The intervention was designed to address middle school students' waning interest and persistence in mathematics. It began with intensive workshops to help teachers better understand the concepts of student growth mindset and persistence—and the formative assessment practices needed to foster them. In facilitated sessions, small groups of teachers discussed examples of lesson goals and success criteria, and student work that met (or didn't meet) the goals. They shared their own student work samples, discussing their intended goals for each lesson, how well student work met those goals, and what feedback they'd offered along the way. Teachers also reflected on their own progress toward developing expertise and provided one another with critical-friend feedback.
Before and after the study, outside reviewers evaluated teachers' work samples, including the quality and rigor of their learning goals and assessment criteria, the extent to which lessons and student tasks aligned with learning goals, the quality of feedback to students, and the extent to which students engaged in self- or peer assessment. Throughout the study, teachers improved significantly in all these factors. In focus group sessions, teachers reported greater student engagement and persistence on complex math tasks.
Despite these changes, student achievement on the state's math assessment didn't improve at significantly higher rates than that of students outside the study. However, the small sample size (47 teachers) created a high bar for demonstrating statistical significance. Moreover, the state test didn't measure the kinds of complex learning these teachers had been attempting to develop.
This last point is important. Thinking back on my own experience, there would have been little benefit if my colleagues and I had collectively parsed student work for rudimentary (and easily testable) skills like grammar. The real benefit of talking through student work samples was that it helped me reflect upon and change my own paradigm. Writing instructors have a natural tendency to overweight the easy things to grade (and teach), like grammar, spelling, and structure. Colleagues helped me see it was more important to teach complex skills like developing ideas and writing with voice.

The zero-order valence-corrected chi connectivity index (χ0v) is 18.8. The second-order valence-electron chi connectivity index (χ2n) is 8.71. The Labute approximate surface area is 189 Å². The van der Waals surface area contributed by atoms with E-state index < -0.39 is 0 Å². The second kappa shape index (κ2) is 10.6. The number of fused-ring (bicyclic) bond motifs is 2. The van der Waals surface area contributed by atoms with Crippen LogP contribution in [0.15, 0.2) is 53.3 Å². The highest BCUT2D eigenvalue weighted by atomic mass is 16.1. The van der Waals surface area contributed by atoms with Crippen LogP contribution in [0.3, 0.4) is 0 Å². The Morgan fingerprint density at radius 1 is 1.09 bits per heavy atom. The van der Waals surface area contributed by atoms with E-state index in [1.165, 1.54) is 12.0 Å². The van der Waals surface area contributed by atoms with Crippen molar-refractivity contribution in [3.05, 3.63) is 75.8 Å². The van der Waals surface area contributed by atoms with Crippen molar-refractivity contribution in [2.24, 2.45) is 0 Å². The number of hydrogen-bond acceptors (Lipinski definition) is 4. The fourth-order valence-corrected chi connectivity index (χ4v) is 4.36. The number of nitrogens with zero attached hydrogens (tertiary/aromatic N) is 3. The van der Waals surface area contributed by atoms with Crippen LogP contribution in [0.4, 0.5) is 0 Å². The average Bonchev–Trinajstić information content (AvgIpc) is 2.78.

The power of collaboratively reviewing student work lies in diving deeply into vexing teaching challenges. And, as any scuba instructor will tell you, always dive with a buddy.
References

Dempsey, K., Beesley, A. D., Fazendeiro Clark, T., & Tweed, A. (2015). Authentic student work samples support formative assessment in middle school. In C. Suurtamm & A. R. McDuffie (Eds.), Annual perspective in math education 2015: Assessment to enhance learning and teaching (pp. 157–166). Reston, VA: National Council of Teachers of Mathematics.

Deuel, A., Nelson, T. H., Slavit, D., & Kennedy, A. (2009). Looking at student work. Educational Leadership, 67(3), 69.

Little, J. W., Gearhart, M., Curry, M., & Kafka, J. (2002). Looking at student work for teacher learning and school reform. Paper presented at the annual meeting of the American Educational Research Association, New Orleans, 2002.

MacDonald, E. (2011). When nice won't suffice: Honest discourse is key to shifting school culture. Journal of Staff Development, 32(3), 45–51.

Bryan Goodwin is the president and CEO of McREL International, a Denver-based nonprofit education research and development organization. Goodwin, a former teacher and journalist, has been at McREL for 15 years, serving previously as Chief Operating Officer and Director of Communications and Marketing. 

He has authored or co-authored several books, including Simply Better: Doing What Matters Most to Change the Odds for Student SuccessThe 12 Touchstones of Good Teaching: A Checklist for Staying Focused Every Day, Balanced Leadership for Powerful Learning: Tools for Achieving Success in Your School and The Future of Schooling: Educating America in 2020. Goodwin also writes a monthly research column for Educational Leadership magazine.